. Although liver and heart complications are the main causes of mortality in patients with HH, arthropathy has the greatest impact on the quality of life and rarely benefits from therapeutic phlebotomies
(HFE-KO) were used as a model for human HH. C57Bl/6 mice from the University of Algarve Animal Facility in-house colony were used as wild-type controls. Distribution of animals between groups and tasks is further explained in Supplementary fig. 1. Animals were maintained in specific pathogen-free conditions and had access to water and food ad-libitum from weaning up to time of euthanasia. OA was induced in the right knee joint of 10-week-old Hfe-KO and wild-type mice by sectioning the medial collateral ligament and excising of the medial meniscus (MNX) using a microscope
. The left knee was sham-operated (SHAM). All the animals were euthanized 8 weeks after surgery and bilateral knee joints were collected, processed and used as described below. All the procedures were approved by the Portuguese National Authority for Animal Health (Ref. 0421/000/000/2013) and by the Animal Facility of University of Algarve.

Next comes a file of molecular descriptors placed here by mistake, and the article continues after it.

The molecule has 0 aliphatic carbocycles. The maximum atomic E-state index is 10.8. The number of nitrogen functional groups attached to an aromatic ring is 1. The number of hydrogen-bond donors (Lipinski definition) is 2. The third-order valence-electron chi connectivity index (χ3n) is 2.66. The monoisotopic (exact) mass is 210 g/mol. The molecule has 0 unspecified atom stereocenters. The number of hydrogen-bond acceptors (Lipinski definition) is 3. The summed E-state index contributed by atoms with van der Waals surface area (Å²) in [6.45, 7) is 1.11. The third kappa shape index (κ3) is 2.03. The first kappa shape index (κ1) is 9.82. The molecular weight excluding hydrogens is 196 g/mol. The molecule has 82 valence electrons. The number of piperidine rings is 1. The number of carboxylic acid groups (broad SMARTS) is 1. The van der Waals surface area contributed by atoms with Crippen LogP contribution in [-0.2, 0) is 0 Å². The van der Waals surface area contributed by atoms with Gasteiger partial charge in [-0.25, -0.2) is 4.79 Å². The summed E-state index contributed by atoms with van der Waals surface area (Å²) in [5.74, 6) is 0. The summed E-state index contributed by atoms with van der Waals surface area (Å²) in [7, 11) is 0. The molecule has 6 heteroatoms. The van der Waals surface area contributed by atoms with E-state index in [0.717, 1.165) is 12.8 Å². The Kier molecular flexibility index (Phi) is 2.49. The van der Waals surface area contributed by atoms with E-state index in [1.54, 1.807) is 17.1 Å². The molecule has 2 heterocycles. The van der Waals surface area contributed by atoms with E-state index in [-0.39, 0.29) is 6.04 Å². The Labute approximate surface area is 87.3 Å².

Assessment of iron accumulation
For the assessment of iron accumulation in the liver and blood, samples of six animals of each strain were used. At the time of euthanasia blood was collected by intra-cardiac puncture for determination of serum iron, serum ferritin and serum transferrin saturation; liver tissue was collected to determine the hepatic non-heme iron concentration
Bilateral knee joints from ten animals in each group were isolated, cleaned of adherent soft tissues in ice-cold PBS and fixed for 24 hrs in 4% paraformaldehyde in PBS pH 7.4, followed by decalcification with 0.5 M Ethylenedinitrilotetraacetic acid (EDTA) in PBS pH 7.4 for 3 weeks. After dehydration through graded alcohols and inclusion in paraffin, 5 μm sagittal sections were cut from the medial compartment of the joints and stained with Safranin-O/Fast Green/Meyer's Hematoxylin. Two separate observers, blinded to the strain and intervention, graded the cartilage lesions (grade 0–6) using the Osteoarthritis Research Society International (OARSI) scoring system for murine OA
. The medial tibial plateau and the medial femoral condyle were graded separately. The final score for each joint was the average of both observers score.
Morphological characterization of the knee joint by micro-CT
Micro-CT was performed on bilateral knee joints of five animals in each group with a Skyscan 1172 X-ray computed microtomograph (Bruker, Belgium). For the image acquisition the following parameters were used: X-ray tube potential 70 kVp, X-ray tube current 100 μA, 0.5 mm Al filter, rotation step 0.4°, isotropic voxel size 5 μm3, integration time 500 ms, frame averaging = 6. The proximal epiphysis of the tibia was selected as region of interest (ROI). To quantify the characteristics of the subchondral bone